Clean Water Connections
PFA's, A Highly Toxic Class of Chemicals, Has Been Found in 56% of U.S. Water Utilities
PFA's are a class of toxic chemicals developed in the 1940s that are linked to kidney and testicular cancer, thyroid disease, weakened childhood immunity and other health problems. Because they repel grease and water, they are used in a dizzying array of products including food packaging, nonstick cookware, clothing and furniture. They are also used widely as a fire retardant on military runways. The most common PFA’s are PFOS formerly used in DuPont’s Teflon and PFOA formerly used in 3M’s Scotchgard.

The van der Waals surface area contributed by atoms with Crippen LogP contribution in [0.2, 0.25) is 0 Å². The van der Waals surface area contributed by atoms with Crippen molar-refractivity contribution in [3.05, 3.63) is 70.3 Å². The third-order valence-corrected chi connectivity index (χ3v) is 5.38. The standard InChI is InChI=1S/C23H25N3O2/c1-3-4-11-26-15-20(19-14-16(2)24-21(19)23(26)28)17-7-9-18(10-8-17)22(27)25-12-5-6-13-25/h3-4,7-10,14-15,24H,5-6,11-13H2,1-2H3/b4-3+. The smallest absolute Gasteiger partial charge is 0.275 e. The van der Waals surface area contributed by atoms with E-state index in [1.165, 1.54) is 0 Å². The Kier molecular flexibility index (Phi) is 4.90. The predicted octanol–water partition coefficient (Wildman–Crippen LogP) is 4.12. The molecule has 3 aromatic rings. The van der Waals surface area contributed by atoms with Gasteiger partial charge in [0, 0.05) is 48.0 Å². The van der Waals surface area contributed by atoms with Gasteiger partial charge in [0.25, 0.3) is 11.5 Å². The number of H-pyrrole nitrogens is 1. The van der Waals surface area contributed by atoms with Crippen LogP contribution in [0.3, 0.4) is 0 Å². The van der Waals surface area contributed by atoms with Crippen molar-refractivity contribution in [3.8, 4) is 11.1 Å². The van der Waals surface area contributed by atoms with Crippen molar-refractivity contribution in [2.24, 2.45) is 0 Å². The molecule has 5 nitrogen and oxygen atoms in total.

Unfortunately PFA’s move quickly through the earth and into water, where they persist forever.
Members of the military and their families share an outsize burden from exposure to PFAS contamination. Despite concerns voiced by both 3M and Navy scientists as early as the 1970s, the military has continued to require the use of PFAS-based firefighting foam for nearly 50 years. Last year, Maureen Sullivan, the Deputy Assistant Secretary of Defense in charge of environmental policies and programs told a House oversight committee that there were 401 installations where there are known or suspected releases PFA chemicals into groundwater, but this total is just the tip of the iceberg.
An independent testing laboratory analyzed a third of the nationwide water samples, found that 56 percent of the water utilities it tested contained PFA chemicals at concentrations at or above 2.5 ppt. The safe level of exposure to PFAS chemicals is about 1 ppt. That means that up to 110 million Americans could have PFA in their tap water at unsafe levels.
By, Ryan Sinderbrand